Dir. Nathan Silver. US/France. 2017. 83 minutes
A love-struck American flight attendant spirals into a sado-masochistic fixation with a loutish French bartender in Thirst Street, a tale of obsession directed by Nathan Silver in gauzy hues that recall the 1970s. While he’s a prolific indie director, Thirst Street is the first film Silver has shot in France, with some French money and with much of the dialogue in French, often spoken badly by errant flight attendant Gina (Lindsay Burdge from 2017’s XX, and A Teacher, 2013).
The script weaponises stereotypes about French phallocratic sangfroid
A voice-over narration by Anjelica Houston gives the film the vocal patina of an emotionless fairy tale, yet the gonzo love story takes you to the far side of Fassbinder. Love hurts, especially when you’re wearing an airline scarf. There’s enough history and horror here to get the film nerds quite aroused, which means blog support for a strong run on the festival circuit. (Given the current fallout from United Airlines, anything with flight attendants might give a film a special frisson these days.) Arthouse dates could follow, especially if Lindsay Burdge’s indie career continues to take off.
The matrix of Thirst Street is crazy love. Gina, whose lover has recently killed himself, has a one-night stand on a lay-over with Jerome (Damien Bonnard, who also plays her earlier lover). He’s a barkeep in a strip joint that she and fellow flight attendants found in a guidebook. She’s over the moon, and ditches her job to move to Paris, living across the street from this lout with a bad moustache who is as sleazy as they come. Each brushoff from the womanising Jerome is more degrading, as is her treatment when she finds work serving drinks in his basement club - where she’s never quite sexy enough for Franz (Jacques Nolot), a boss sour enough to charm Abel Ferrara.
It’s a dramatic torch song on the indie cheap as Gina drags herself through the litter of Jerome’s world, more of a study in melodramatic self-destruction than anything too realistic.
Silver infuses some novelty into his Perils Of Pauline narrative, thanks to an extreme performance by Burdge, who plays the credulous lovesick naif to the hilt. It helps that the actress has the small-town look of an indie Sandra Bullock, especially in her flight attendant’s uniform. (Jerome says that it turns him on, and she learns a few new French words to tell him that she’s wearing it.) The 70s look of the film and the occasional campiness distract you from the question of why Burdge would want to play such a deluded, tormented, abject woman, decades into the era of feminism.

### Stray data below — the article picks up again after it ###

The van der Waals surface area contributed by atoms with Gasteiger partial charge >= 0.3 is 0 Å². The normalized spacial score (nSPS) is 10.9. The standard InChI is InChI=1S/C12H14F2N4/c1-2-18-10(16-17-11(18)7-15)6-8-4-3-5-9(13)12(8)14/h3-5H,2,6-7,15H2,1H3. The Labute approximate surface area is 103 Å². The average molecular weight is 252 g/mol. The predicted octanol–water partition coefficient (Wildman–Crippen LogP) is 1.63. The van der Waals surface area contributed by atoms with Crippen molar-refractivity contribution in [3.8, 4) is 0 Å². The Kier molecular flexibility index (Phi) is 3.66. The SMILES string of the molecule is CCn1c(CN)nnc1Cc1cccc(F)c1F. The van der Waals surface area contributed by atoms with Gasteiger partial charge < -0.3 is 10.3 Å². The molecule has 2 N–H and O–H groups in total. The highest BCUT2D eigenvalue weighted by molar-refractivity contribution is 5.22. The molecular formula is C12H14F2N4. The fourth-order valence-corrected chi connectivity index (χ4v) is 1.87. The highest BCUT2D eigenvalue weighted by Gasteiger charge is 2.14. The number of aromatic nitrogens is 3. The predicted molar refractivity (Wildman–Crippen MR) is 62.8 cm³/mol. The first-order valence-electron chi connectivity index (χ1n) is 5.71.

Silver’s exercise is also propelled by the foulness of the film’s villain, Jerome. Bonnard plays the loathsome lothario as more insouciant than purposeful in his abuse, as the script weaponises stereotypes about French phallocratic sangfroid. Mistreatment comes with a shrug, not with a shout.
Anna Brun’s production design frames Gina’s fixation inside ordinary Paris apartments and Jerome’s seedy bar, deliberately eschewing the lyricism of the city. The drama’s relentlessness can feel like a youthful academic gambit, yet the film is more a work of heightening intensity, as each degradation tops the next, like musical variations that get more and more challenging to play.
Burdge is game for this mania, and so is Bonnard, yet the wild process of love as horror lacks something at its core, as if a young director is trying his hardest to get the notes right and then play them louder. Silver’s immersion in France has plumbed the grit and the gut. We’re still waiting for the heart.
Production companies: In Vivo Films, Industry Standard Films, Maudit, PaperMoon Films, Washington Square Films, Yellow Bear Films, Tim Films, The Third Generation, Solab Pictures
International sales: Stray Dogs firstname.lastname@example.org
Producers: Louise Bellicaud, Claire Charles-Gervais, Josh Mandel, C. Mason Wells, Ruben Amar, Katie Stern, Joshua Blum, Matthew Ellison, David Solal, Elsa Leeb, Jordan Goldnadel
Executive producers: Jason Dreyer, Todd Remis, David Moscow, Armin Tehrany, Valerie Tehrany, Andrew Morrison
Screenplay: Nathan Silver, C. Mason Wells
Cinematography: Sean Price Williams
Editors: Hugo Lemant, John Magary
Production design: Anna Brun
Music: Paul Grimstad
Main cast: Lindsay Burdge, Damien Bonnard, Esther Garrel, Lola Bessis, Jacques Nolot, Francoise Lebrun, Cindy Silver, Anjelica Huston